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Because I learned this private language, I’m included in something that’s larger than the sum of the individuals.
Latin connected me with the Church universal, and also with generations long dead.
Colloquial English by contract “only” connected me with the living.
In one of your previous interviews you commented that you consider fiction to be the constrained genre. RR: I don’t exactly think of fiction as a “constrained genre.” It is more simply that fiction is, for me, less intriguing than non-fiction. And I write always within the unforgiving borders of non-fiction.
I read histories and biographies and memoirs and essays. As a writer I am interested in the ways that the poetic impulse can be utilized in our writing of issues we normally consign to the social sciences and to journalism.
It’s a case of “How do I know what I think until I have written it down”. I write sometimes for newspapers and magazines of various sorts. If I am writing for a mass television audience obviously I am governed by rules of clarity and simplicity of diction (since most TV viewers will hear what I say but will not read my words).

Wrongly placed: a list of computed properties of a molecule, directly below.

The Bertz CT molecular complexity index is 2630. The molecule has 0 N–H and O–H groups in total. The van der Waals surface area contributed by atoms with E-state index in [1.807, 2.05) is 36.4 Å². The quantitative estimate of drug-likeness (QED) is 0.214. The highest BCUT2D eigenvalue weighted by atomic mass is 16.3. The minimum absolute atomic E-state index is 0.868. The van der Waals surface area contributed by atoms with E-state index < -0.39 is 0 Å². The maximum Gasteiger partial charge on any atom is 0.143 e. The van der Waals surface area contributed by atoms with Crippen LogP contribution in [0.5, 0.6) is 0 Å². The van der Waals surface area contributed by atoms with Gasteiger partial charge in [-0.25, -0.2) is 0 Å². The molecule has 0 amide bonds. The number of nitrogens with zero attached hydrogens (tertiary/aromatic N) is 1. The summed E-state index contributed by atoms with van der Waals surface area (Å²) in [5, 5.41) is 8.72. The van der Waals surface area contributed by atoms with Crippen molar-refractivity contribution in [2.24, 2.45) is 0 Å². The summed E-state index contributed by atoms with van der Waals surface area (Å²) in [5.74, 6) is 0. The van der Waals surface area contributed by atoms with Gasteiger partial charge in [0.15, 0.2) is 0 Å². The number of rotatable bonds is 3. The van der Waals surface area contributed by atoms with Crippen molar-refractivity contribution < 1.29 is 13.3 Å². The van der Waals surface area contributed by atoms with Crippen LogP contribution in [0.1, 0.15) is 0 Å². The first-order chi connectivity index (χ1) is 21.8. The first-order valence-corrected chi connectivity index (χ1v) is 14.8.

The surprises for me always reveal themselves in the process of writing and seeing a topic over and over until something that is appealing and new—a metaphor, a helpful insight, a lovely sentence—suddenly shines through. The most ancient notions of writing propose that the writer is more passive than active. Thomas Aquinas says that writing is a kind of prayer, leaving oneself open, utterly vulnerable, to inspiration or God. If I am writing a literary essay that will probably be read by a small number of readers, obviously I can experiment with writing of a denser sort.
We turn to song, wherein the music of human voice renders words of secondary importance.
SL: Your writing about your early experiences with language, and the concepts of private and public languages, reminds me of how it is for me in synagogue.
Richard Rodriguez grew up in California, the son of immigrant Mexican parents.
He excelled academically, completed degrees at Stanford University and Columbia University, and was poised to continue in academia when he turned down offers from several prestigious schools, uncomfortable with the possibility that affirmative action gave him an unfair advantage.